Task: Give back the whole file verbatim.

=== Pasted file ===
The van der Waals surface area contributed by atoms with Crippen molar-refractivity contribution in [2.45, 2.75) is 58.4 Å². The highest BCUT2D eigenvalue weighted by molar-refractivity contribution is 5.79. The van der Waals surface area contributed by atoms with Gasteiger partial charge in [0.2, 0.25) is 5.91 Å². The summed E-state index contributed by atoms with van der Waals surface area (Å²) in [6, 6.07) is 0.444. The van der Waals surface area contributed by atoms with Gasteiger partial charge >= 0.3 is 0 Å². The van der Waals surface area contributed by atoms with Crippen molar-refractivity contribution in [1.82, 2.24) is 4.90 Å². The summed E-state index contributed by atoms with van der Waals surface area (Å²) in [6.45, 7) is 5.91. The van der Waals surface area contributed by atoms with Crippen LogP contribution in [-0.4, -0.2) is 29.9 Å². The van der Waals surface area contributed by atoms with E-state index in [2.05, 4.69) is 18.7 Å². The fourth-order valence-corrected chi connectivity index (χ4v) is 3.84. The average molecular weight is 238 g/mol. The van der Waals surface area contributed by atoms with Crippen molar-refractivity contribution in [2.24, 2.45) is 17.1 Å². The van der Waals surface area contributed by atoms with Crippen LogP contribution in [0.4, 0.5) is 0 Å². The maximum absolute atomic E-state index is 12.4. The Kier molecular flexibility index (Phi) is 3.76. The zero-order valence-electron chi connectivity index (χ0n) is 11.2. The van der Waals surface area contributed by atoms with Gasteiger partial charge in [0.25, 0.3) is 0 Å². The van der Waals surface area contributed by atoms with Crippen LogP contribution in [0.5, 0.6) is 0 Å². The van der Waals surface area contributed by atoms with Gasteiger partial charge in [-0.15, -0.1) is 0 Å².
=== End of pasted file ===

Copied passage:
The van der Waals surface area contributed by atoms with Crippen molar-refractivity contribution in [2.45, 2.75) is 58.4 Å². The highest BCUT2D eigenvalue weighted by molar-refractivity contribution is 5.79. The van der Waals surface area contributed by atoms with Gasteiger partial charge in [0.2, 0.25) is 5.91 Å². The summed E-state index contributed by atoms with van der Waals surface area (Å²) in [6, 6.07) is 0.444. The van der Waals surface area contributed by atoms with Gasteiger partial charge >= 0.3 is 0 Å². The van der Waals surface area contributed by atoms with Crippen molar-refractivity contribution in [1.82, 2.24) is 4.90 Å². The summed E-state index contributed by atoms with van der Waals surface area (Å²) in [6.45, 7) is 5.91. The van der Waals surface area contributed by atoms with Crippen LogP contribution in [-0.4, -0.2) is 29.9 Å². The van der Waals surface area contributed by atoms with E-state index in [2.05, 4.69) is 18.7 Å². The fourth-order valence-corrected chi connectivity index (χ4v) is 3.84. The average molecular weight is 238 g/mol. The van der Waals surface area contributed by atoms with Crippen molar-refractivity contribution in [2.24, 2.45) is 17.1 Å². The van der Waals surface area contributed by atoms with Crippen LogP contribution in [0.4, 0.5) is 0 Å². The maximum absolute atomic E-state index is 12.4. The Kier molecular flexibility index (Phi) is 3.76. The zero-order valence-electron chi connectivity index (χ0n) is 11.2. The van der Waals surface area contributed by atoms with Gasteiger partial charge in [0.25, 0.3) is 0 Å². The van der Waals surface area contributed by atoms with Crippen LogP contribution in [0.5, 0.6) is 0 Å². The van der Waals surface area contributed by atoms with Gasteiger partial charge in [-0.15, -0.1) is 0 Å².